Plus, there is the “cliff-effect,” where households make “too much” money to qualify for assistance, but not enough to meet health-related needs. Consider the story of one CNA participant who explains that her husband, who has an artificial leg, is not eligible for MinnesotaCare and has to purchase insurance through his employer.
“It is not affordable for us to pay thousands and thousands of dollars each year for his leg,” she says. “I wish he could qualify for MNCare.”
As far as nutrition goes, many residents report barriers to healthy eating that include the costs and access to healthy foods; access to culturally appropriate foods; and the burden of other household costs (housing, transportation, health care, etc.).
More than half of CNA participants receive food supports such as SNAP and WIC. Still, a significant percentage of those individuals still visit food shelves, as they generally run out of food before the end of each month.
One of our respondents proclaims, “I work fulltime and shouldn’t have to worry about feeding my children simply because my rent is too high. You have to earn under a certain amount to live here, but that doesn’t keep them from raising the rent every year, sometimes in the middle of the lease.”
Finding #6 – The inequity of the criminal justice system contributes to the lack of access to affordable housing and higher-paying jobs.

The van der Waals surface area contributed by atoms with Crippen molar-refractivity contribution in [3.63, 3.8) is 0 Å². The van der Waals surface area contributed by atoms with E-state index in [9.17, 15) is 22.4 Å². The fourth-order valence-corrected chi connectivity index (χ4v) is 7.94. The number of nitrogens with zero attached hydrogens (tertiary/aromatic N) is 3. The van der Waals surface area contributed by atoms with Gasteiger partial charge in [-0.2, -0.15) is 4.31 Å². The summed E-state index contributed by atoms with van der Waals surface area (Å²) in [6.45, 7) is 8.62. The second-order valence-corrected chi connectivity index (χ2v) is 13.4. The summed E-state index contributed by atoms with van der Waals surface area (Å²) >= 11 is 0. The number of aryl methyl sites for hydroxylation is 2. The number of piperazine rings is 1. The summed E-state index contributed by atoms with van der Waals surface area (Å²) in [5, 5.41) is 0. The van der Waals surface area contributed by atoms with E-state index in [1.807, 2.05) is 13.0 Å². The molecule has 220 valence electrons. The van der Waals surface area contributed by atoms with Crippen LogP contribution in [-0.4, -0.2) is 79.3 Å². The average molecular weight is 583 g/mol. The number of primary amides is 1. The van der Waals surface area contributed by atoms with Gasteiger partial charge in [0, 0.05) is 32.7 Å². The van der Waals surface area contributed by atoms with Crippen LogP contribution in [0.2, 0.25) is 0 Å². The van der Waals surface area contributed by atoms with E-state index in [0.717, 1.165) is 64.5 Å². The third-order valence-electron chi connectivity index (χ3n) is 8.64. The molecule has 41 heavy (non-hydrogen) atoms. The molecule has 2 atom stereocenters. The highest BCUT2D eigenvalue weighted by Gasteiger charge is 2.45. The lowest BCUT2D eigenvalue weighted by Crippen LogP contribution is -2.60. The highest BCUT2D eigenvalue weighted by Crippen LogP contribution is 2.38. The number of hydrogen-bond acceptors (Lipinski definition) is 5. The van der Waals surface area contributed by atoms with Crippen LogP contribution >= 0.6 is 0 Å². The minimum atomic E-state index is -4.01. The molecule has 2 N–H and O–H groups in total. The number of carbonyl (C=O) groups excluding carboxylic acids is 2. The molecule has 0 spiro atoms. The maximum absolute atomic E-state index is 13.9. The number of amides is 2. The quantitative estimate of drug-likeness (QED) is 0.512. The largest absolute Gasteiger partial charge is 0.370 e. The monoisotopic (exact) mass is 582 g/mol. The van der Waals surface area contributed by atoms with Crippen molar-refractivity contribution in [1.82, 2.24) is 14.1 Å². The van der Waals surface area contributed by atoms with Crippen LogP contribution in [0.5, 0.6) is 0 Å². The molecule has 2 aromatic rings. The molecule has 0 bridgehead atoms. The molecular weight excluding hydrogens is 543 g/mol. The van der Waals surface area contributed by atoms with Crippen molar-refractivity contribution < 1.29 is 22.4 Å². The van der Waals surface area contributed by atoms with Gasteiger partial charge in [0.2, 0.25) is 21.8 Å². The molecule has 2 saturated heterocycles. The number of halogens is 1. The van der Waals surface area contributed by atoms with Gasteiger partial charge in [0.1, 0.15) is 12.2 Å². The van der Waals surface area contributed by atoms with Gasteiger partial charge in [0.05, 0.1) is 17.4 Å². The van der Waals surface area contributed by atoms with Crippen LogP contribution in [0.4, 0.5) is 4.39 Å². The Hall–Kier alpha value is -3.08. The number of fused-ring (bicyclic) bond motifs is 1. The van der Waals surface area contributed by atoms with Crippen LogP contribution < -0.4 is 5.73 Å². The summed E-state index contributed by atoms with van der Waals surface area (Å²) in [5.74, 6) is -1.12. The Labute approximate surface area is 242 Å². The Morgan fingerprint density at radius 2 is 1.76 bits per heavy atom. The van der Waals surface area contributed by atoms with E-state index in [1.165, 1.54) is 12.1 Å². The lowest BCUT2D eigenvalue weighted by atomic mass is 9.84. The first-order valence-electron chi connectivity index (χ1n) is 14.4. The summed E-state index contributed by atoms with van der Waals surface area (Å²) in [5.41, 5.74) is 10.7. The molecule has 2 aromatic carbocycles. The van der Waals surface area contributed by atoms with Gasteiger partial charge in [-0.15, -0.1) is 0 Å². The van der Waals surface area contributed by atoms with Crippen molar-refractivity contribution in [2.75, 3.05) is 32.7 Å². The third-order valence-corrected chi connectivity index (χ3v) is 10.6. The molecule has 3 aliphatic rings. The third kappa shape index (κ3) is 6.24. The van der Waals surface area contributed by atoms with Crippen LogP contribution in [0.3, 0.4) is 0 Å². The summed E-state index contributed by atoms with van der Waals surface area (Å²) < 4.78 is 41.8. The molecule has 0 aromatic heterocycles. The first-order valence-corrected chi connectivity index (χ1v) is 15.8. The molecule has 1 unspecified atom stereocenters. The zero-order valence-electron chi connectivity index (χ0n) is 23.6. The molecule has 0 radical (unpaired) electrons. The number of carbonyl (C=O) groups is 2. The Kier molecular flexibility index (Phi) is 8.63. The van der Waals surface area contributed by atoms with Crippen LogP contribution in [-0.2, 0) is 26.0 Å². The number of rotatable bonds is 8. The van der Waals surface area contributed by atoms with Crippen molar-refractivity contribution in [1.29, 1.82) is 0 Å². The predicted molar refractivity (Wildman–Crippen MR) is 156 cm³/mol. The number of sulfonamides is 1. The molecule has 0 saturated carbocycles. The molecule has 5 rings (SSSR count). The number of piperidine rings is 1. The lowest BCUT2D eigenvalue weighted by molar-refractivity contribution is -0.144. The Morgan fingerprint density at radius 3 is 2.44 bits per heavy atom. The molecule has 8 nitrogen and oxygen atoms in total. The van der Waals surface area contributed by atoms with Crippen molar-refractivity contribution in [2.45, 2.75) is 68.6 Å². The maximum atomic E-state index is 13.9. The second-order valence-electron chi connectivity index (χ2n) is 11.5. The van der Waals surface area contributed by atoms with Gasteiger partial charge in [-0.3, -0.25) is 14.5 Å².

Although the State of Minnesota boasts one of the lowest overall incarceration rates in the nation, the racial disparities in its prison population are second highest in the nation (behind only Wisconsin). For example, African Americans in Minnesota are 11 times more likely to be incarcerated than are the state’s White residents.
Participants of the CNA spoke in detail about how involvement in the criminal justice system — even the most minor of offenses — have deep and enduring impacts on the lives of individuals and their families. Criminal records make it difficult to obtain employment, housing, education, and other opportunities. As one individual asked, “How can I improve my life circumstances when I am denied access to basic human rights and needs?”
The six major findings presented from Community Action’s CNA are inextricably linked to its overall theme: “At the root of poverty is systematic oppression and a lack of equity along racial lines.”
There are certainly those who will debate this argument, but it occurs to me that the true experts on poverty must be the people who are forced to navigate its indignities, injustices, and incongruities. That’s who you have been hearing from in these three columns.
Without fail, we must continue to listen to the voices of the poor, for they know of what they speak. The continuing scourge of race, class and other biases, coupled with a 400-year history of systematic oppression, must be challenged at every turn. To allow poverty to persist as it does is an indelible stain on humanity. It diminishes us all.